in the linked LaRadek website, http://www.fikovniky.com/index.php?o...ask=view&id=51 , Simply look at the picture sequence Jan 24, 2010 to July 2010 with a "frost" of -19C (-2F) the branches have been pruned back and probably wouldn't ripen any figs by September (as a guess).

    IMO, Any relatively health cultivar can probably be grown successfully in ground in colder zones with enough winter protection of the branches.
    Last edited by AscPete; 02-24-2015, 12:23 PM. Reason: typos and clarification :)
    Pete R - Hudson Valley, NY - zone 5b

    Comment


    • #7
      That's a fair point Pete, I missed those captions. I'm on my work computer which doesn't allow translators for some reason. I'll hold out hope the branches of it being able to stand frost, but we'll just have to wait and see for more people to trial it.
      https://www.figbid.com/Listing/Browse?Seller=Kelby
      SE PA
      Zone 6

      Comment


      • #8
        I realize the answer to my question is going to be all based off of opinion. Yet still I ask. what would each of say are the best to better Brown Turkey cultivars for the following conditions: Pot cultivation, very high altitude, very short season, hot dry days with cold nights.

        I already know that my collection is starting to get out of control, yet I want to try more cultivars for myself and there is really no place in or near Colorado to go try figs. Outside of Enchanted in New Mexico, so I really just need to grow my own.

        So what I'm asking is what I should get concerning BT.
        Scott - Colorado Springs, CO - Zone 4/5 (Depending on the year) - Elevation 6266ft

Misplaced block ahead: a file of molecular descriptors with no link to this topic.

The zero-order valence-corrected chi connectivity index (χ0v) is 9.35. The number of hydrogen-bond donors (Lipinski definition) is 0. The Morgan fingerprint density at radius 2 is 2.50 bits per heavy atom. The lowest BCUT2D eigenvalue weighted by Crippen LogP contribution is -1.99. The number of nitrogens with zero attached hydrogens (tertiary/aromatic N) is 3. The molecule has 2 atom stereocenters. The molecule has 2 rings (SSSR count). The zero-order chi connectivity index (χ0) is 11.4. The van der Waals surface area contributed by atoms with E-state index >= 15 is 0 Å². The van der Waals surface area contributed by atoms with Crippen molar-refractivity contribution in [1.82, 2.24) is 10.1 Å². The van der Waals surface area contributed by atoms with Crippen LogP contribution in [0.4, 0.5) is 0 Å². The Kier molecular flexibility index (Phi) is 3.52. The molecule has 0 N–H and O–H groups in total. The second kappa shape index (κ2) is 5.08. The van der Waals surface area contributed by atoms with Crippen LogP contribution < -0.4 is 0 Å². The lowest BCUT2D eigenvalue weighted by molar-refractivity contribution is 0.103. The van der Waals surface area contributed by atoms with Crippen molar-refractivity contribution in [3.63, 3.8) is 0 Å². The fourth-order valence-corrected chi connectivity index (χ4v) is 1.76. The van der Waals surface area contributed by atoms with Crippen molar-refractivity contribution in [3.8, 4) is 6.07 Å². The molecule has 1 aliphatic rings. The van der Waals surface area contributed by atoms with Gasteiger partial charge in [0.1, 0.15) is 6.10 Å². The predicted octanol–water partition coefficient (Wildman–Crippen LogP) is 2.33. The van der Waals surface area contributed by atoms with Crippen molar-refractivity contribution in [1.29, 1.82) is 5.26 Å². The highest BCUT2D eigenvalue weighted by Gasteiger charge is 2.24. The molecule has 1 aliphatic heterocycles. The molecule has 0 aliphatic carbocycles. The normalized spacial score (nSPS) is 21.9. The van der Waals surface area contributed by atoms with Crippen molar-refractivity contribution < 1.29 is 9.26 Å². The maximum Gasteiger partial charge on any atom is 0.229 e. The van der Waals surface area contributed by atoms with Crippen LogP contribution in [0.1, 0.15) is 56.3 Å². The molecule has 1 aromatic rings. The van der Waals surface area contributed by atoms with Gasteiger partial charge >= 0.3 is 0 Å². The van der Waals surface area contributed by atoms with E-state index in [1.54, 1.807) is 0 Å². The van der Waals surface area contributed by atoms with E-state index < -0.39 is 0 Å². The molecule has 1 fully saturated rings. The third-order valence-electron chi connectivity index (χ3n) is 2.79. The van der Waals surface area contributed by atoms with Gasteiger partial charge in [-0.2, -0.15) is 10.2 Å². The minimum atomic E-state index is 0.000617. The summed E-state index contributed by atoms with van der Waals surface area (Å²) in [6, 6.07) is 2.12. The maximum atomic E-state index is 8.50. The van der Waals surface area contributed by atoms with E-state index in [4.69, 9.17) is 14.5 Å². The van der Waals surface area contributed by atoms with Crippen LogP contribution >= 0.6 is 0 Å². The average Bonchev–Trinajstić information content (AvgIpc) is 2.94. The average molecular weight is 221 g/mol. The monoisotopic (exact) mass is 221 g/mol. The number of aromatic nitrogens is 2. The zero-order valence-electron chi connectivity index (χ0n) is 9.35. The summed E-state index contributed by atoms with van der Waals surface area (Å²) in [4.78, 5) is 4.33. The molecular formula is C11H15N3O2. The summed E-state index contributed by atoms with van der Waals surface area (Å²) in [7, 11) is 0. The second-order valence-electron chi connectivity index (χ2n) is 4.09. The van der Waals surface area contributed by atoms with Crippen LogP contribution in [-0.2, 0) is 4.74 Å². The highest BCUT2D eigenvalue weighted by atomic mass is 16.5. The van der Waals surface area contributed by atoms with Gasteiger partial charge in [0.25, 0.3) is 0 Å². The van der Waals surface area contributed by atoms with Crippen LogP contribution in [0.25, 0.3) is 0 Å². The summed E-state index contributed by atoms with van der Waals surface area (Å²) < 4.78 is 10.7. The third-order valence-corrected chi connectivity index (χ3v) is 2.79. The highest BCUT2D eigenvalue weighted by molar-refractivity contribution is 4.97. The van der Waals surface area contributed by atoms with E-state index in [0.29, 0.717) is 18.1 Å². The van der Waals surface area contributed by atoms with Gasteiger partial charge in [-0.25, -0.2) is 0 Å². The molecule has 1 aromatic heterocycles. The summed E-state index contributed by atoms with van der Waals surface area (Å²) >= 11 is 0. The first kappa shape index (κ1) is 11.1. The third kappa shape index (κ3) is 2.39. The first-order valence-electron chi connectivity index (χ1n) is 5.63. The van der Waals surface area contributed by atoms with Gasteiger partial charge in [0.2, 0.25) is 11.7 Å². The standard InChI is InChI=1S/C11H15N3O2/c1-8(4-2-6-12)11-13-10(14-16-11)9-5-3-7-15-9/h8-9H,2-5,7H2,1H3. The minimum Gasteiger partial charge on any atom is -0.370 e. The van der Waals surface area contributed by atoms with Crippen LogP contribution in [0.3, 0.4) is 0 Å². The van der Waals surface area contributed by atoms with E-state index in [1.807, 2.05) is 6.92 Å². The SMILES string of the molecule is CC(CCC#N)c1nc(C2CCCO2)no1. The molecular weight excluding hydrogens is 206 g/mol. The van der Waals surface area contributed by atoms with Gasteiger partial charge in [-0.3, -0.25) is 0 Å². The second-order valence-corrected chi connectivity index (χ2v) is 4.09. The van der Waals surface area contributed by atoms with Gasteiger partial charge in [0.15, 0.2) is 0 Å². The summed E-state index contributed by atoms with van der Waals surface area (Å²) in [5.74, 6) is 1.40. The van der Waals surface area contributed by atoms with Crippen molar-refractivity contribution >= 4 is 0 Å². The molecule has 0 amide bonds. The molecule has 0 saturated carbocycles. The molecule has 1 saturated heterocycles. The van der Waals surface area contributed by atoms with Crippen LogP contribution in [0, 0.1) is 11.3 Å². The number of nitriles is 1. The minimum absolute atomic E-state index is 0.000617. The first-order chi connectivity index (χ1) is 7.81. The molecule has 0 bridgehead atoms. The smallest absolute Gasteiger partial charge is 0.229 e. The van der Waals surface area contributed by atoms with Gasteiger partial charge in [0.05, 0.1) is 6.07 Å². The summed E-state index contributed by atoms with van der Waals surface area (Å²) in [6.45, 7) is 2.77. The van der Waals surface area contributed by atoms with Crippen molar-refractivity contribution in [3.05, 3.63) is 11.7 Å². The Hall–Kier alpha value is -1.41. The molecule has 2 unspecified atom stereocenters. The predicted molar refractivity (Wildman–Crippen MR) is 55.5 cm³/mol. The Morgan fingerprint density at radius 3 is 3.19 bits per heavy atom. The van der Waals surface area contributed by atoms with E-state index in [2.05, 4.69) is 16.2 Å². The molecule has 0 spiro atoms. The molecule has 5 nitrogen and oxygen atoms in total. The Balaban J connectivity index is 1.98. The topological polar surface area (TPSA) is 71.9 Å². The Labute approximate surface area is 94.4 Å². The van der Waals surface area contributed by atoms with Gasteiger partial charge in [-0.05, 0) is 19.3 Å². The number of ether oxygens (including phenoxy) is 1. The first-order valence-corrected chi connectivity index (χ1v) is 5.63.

“Though the problems of the world are increasingly complex, the solutions remain embarrassingly simple.” – Bill Mollison

        Comment


        • Kelby
          Kelby commented
          Editing a comment
          I recall Rafed telling me that LaRadek's is his favorite fig, not just English Brown Turkey.

        • AscPete
          AscPete commented
          Editing a comment
          The Southern Brown Turkey aka Eastern Brown Turkey are hardy trees that produce relatively early in the season. The trees are very similar to Celeste. Commercially its available at Edible Landscaping Nursery. Here's a discussion from the past... http://figs4funforum.websitetoolbox.com/post?id=6381140
          Good Luck.

      • #9
        I have a Verns brown turkey (from rcantor). It's 3 years old now in a large pot. It's very cold hardy past 2 winters just in a screened in porch now this one in an unheated shed. It's had some major die back each year but still fruited on old growth. Seems more susceptible to rust than others but other wise does well here in MD.

        Comment


        • #10
          Scott,